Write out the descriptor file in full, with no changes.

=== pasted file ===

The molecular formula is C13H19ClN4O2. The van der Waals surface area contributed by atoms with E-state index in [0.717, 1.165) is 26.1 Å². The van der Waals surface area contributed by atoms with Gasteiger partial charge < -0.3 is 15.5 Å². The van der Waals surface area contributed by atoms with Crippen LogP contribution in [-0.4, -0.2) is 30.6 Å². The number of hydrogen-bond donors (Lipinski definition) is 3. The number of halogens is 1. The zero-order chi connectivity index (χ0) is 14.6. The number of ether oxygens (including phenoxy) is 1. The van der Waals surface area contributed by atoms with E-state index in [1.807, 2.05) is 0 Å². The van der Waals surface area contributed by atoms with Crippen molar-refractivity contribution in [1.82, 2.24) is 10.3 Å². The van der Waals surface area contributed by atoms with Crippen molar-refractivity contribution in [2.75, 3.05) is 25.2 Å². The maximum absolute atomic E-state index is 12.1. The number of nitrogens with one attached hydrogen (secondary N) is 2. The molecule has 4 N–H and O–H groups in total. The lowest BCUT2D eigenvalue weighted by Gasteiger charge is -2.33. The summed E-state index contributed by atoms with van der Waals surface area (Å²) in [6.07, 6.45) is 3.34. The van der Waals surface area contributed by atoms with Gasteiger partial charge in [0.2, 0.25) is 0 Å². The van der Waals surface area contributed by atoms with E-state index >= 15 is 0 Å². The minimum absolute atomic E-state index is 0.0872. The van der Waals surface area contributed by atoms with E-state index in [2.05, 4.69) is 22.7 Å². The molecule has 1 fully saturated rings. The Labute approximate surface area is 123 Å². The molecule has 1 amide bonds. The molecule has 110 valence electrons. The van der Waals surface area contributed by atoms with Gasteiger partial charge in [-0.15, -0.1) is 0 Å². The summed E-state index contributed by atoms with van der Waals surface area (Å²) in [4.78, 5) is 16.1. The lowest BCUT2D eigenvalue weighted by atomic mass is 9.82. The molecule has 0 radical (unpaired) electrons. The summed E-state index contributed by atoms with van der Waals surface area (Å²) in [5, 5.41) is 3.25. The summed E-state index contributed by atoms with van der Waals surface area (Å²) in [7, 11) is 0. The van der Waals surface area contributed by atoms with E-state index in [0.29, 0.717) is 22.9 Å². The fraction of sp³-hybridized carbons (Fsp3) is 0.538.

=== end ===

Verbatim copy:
The molecular formula is C13H19ClN4O2. The van der Waals surface area contributed by atoms with E-state index in [0.717, 1.165) is 26.1 Å². The van der Waals surface area contributed by atoms with Gasteiger partial charge < -0.3 is 15.5 Å². The van der Waals surface area contributed by atoms with Crippen LogP contribution in [-0.4, -0.2) is 30.6 Å². The number of hydrogen-bond donors (Lipinski definition) is 3. The number of halogens is 1. The zero-order chi connectivity index (χ0) is 14.6. The number of ether oxygens (including phenoxy) is 1. The van der Waals surface area contributed by atoms with E-state index in [1.807, 2.05) is 0 Å². The van der Waals surface area contributed by atoms with Crippen molar-refractivity contribution in [1.82, 2.24) is 10.3 Å². The van der Waals surface area contributed by atoms with Crippen molar-refractivity contribution in [2.75, 3.05) is 25.2 Å². The maximum absolute atomic E-state index is 12.1. The number of nitrogens with one attached hydrogen (secondary N) is 2. The molecule has 4 N–H and O–H groups in total. The lowest BCUT2D eigenvalue weighted by Gasteiger charge is -2.33. The summed E-state index contributed by atoms with van der Waals surface area (Å²) in [6.07, 6.45) is 3.34. The van der Waals surface area contributed by atoms with Gasteiger partial charge in [0.2, 0.25) is 0 Å². The van der Waals surface area contributed by atoms with E-state index >= 15 is 0 Å². The minimum absolute atomic E-state index is 0.0872. The van der Waals surface area contributed by atoms with E-state index in [2.05, 4.69) is 22.7 Å². The molecule has 1 fully saturated rings. The Labute approximate surface area is 123 Å². The molecule has 1 amide bonds. The molecule has 110 valence electrons. The van der Waals surface area contributed by atoms with Gasteiger partial charge in [-0.15, -0.1) is 0 Å². The summed E-state index contributed by atoms with van der Waals surface area (Å²) in [4.78, 5) is 16.1. The lowest BCUT2D eigenvalue weighted by atomic mass is 9.82. The molecule has 0 radical (unpaired) electrons. The summed E-state index contributed by atoms with van der Waals surface area (Å²) in [5, 5.41) is 3.25. The summed E-state index contributed by atoms with van der Waals surface area (Å²) in [7, 11) is 0. The van der Waals surface area contributed by atoms with E-state index in [0.29, 0.717) is 22.9 Å². The fraction of sp³-hybridized carbons (Fsp3) is 0.538.